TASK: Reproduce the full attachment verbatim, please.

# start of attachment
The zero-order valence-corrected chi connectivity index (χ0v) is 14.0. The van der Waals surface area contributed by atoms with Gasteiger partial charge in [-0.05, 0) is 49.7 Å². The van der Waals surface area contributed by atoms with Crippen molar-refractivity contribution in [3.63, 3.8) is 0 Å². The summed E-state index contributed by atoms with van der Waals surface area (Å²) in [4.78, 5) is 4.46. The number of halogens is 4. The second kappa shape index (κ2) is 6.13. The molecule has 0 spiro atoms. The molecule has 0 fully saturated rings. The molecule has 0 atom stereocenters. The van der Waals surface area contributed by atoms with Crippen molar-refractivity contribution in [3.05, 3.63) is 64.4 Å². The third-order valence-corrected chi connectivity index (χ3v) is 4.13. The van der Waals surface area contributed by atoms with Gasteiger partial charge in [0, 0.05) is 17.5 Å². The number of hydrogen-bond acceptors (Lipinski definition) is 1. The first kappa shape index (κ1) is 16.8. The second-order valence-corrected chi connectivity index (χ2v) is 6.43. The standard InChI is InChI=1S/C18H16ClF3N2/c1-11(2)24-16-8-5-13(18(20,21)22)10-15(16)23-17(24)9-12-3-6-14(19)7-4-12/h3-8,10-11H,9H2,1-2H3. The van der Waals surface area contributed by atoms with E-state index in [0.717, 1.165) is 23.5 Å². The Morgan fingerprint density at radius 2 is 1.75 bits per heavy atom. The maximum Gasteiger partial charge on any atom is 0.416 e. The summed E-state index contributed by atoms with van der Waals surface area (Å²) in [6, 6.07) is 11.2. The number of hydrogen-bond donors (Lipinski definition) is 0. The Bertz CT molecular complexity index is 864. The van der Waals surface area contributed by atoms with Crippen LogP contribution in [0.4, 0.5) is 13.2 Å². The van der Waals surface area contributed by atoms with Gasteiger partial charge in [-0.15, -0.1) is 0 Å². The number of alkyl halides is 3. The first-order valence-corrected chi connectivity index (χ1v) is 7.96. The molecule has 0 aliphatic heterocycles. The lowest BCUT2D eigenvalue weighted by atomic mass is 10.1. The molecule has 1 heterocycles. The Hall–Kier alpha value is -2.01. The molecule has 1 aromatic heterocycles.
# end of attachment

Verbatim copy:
The zero-order valence-corrected chi connectivity index (χ0v) is 14.0. The van der Waals surface area contributed by atoms with Gasteiger partial charge in [-0.05, 0) is 49.7 Å². The van der Waals surface area contributed by atoms with Crippen molar-refractivity contribution in [3.63, 3.8) is 0 Å². The summed E-state index contributed by atoms with van der Waals surface area (Å²) in [4.78, 5) is 4.46. The number of halogens is 4. The second kappa shape index (κ2) is 6.13. The molecule has 0 spiro atoms. The molecule has 0 fully saturated rings. The molecule has 0 atom stereocenters. The van der Waals surface area contributed by atoms with Crippen molar-refractivity contribution in [3.05, 3.63) is 64.4 Å². The third-order valence-corrected chi connectivity index (χ3v) is 4.13. The van der Waals surface area contributed by atoms with Gasteiger partial charge in [0, 0.05) is 17.5 Å². The number of hydrogen-bond acceptors (Lipinski definition) is 1. The first kappa shape index (κ1) is 16.8. The second-order valence-corrected chi connectivity index (χ2v) is 6.43. The standard InChI is InChI=1S/C18H16ClF3N2/c1-11(2)24-16-8-5-13(18(20,21)22)10-15(16)23-17(24)9-12-3-6-14(19)7-4-12/h3-8,10-11H,9H2,1-2H3. The van der Waals surface area contributed by atoms with E-state index in [0.717, 1.165) is 23.5 Å². The Morgan fingerprint density at radius 2 is 1.75 bits per heavy atom. The maximum Gasteiger partial charge on any atom is 0.416 e. The summed E-state index contributed by atoms with van der Waals surface area (Å²) in [6, 6.07) is 11.2. The number of hydrogen-bond donors (Lipinski definition) is 0. The Bertz CT molecular complexity index is 864. The van der Waals surface area contributed by atoms with Crippen LogP contribution in [0.4, 0.5) is 13.2 Å². The van der Waals surface area contributed by atoms with Gasteiger partial charge in [-0.15, -0.1) is 0 Å². The number of alkyl halides is 3. The first-order valence-corrected chi connectivity index (χ1v) is 7.96. The molecule has 0 aliphatic heterocycles. The lowest BCUT2D eigenvalue weighted by atomic mass is 10.1. The molecule has 1 heterocycles. The Hall–Kier alpha value is -2.01. The molecule has 1 aromatic heterocycles.